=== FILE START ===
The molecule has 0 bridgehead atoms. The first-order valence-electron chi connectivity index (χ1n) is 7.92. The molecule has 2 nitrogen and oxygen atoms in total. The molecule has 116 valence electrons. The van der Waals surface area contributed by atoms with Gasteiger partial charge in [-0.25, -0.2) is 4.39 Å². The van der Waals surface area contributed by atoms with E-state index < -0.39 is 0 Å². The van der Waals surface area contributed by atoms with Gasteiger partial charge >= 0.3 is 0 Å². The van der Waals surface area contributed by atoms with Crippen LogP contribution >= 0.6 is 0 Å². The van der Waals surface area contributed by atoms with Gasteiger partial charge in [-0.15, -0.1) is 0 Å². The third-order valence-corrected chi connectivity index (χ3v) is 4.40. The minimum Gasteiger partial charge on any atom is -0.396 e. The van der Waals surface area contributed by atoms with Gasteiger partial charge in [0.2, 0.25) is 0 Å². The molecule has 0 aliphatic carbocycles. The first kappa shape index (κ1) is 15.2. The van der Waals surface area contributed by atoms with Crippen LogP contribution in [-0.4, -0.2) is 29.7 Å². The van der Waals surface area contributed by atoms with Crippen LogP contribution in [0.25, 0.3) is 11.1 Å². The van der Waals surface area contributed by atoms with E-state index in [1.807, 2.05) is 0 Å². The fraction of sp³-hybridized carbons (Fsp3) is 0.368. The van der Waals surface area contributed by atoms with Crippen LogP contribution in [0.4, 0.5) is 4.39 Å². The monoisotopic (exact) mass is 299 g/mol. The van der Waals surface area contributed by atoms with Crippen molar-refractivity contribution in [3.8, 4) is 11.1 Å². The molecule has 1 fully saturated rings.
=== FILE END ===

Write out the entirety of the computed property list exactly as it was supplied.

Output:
The molecule has 0 bridgehead atoms. The first-order valence-electron chi connectivity index (χ1n) is 7.92. The molecule has 2 nitrogen and oxygen atoms in total. The molecule has 116 valence electrons. The van der Waals surface area contributed by atoms with Gasteiger partial charge in [-0.25, -0.2) is 4.39 Å². The van der Waals surface area contributed by atoms with E-state index < -0.39 is 0 Å². The van der Waals surface area contributed by atoms with Gasteiger partial charge >= 0.3 is 0 Å². The van der Waals surface area contributed by atoms with Crippen LogP contribution >= 0.6 is 0 Å². The van der Waals surface area contributed by atoms with Gasteiger partial charge in [-0.15, -0.1) is 0 Å². The third-order valence-corrected chi connectivity index (χ3v) is 4.40. The minimum Gasteiger partial charge on any atom is -0.396 e. The van der Waals surface area contributed by atoms with Gasteiger partial charge in [0.2, 0.25) is 0 Å². The molecule has 0 aliphatic carbocycles. The first kappa shape index (κ1) is 15.2. The van der Waals surface area contributed by atoms with Crippen LogP contribution in [-0.4, -0.2) is 29.7 Å². The van der Waals surface area contributed by atoms with Crippen LogP contribution in [0.25, 0.3) is 11.1 Å². The van der Waals surface area contributed by atoms with E-state index in [1.807, 2.05) is 0 Å². The fraction of sp³-hybridized carbons (Fsp3) is 0.368. The van der Waals surface area contributed by atoms with Crippen LogP contribution in [0.4, 0.5) is 4.39 Å². The monoisotopic (exact) mass is 299 g/mol. The van der Waals surface area contributed by atoms with Crippen molar-refractivity contribution in [3.8, 4) is 11.1 Å². The molecule has 1 fully saturated rings.